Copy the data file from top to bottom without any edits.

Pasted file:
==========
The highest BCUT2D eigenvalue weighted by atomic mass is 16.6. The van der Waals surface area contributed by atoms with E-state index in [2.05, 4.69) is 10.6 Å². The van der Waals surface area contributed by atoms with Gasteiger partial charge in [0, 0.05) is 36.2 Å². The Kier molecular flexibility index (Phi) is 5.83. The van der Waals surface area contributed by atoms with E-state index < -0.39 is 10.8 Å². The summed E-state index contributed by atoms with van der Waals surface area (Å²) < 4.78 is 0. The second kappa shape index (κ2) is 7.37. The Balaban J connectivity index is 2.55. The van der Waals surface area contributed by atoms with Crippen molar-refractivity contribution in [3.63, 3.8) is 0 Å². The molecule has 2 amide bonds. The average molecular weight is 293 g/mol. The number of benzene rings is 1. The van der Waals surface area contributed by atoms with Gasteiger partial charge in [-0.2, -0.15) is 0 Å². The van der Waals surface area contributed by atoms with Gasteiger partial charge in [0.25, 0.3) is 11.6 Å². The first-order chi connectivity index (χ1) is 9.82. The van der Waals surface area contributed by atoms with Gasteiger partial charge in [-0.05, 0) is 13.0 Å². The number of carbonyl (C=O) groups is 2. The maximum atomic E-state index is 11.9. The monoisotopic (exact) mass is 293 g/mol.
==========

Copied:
The highest BCUT2D eigenvalue weighted by atomic mass is 16.6. The van der Waals surface area contributed by atoms with E-state index in [2.05, 4.69) is 10.6 Å². The van der Waals surface area contributed by atoms with Gasteiger partial charge in [0, 0.05) is 36.2 Å². The Kier molecular flexibility index (Phi) is 5.83. The van der Waals surface area contributed by atoms with E-state index < -0.39 is 10.8 Å². The summed E-state index contributed by atoms with van der Waals surface area (Å²) < 4.78 is 0. The second kappa shape index (κ2) is 7.37. The Balaban J connectivity index is 2.55. The van der Waals surface area contributed by atoms with Crippen molar-refractivity contribution in [3.63, 3.8) is 0 Å². The molecule has 2 amide bonds. The average molecular weight is 293 g/mol. The number of benzene rings is 1. The van der Waals surface area contributed by atoms with Gasteiger partial charge in [-0.2, -0.15) is 0 Å². The van der Waals surface area contributed by atoms with Gasteiger partial charge in [0.25, 0.3) is 11.6 Å². The first-order chi connectivity index (χ1) is 9.82. The van der Waals surface area contributed by atoms with Gasteiger partial charge in [-0.05, 0) is 13.0 Å². The number of carbonyl (C=O) groups is 2. The maximum atomic E-state index is 11.9. The monoisotopic (exact) mass is 293 g/mol.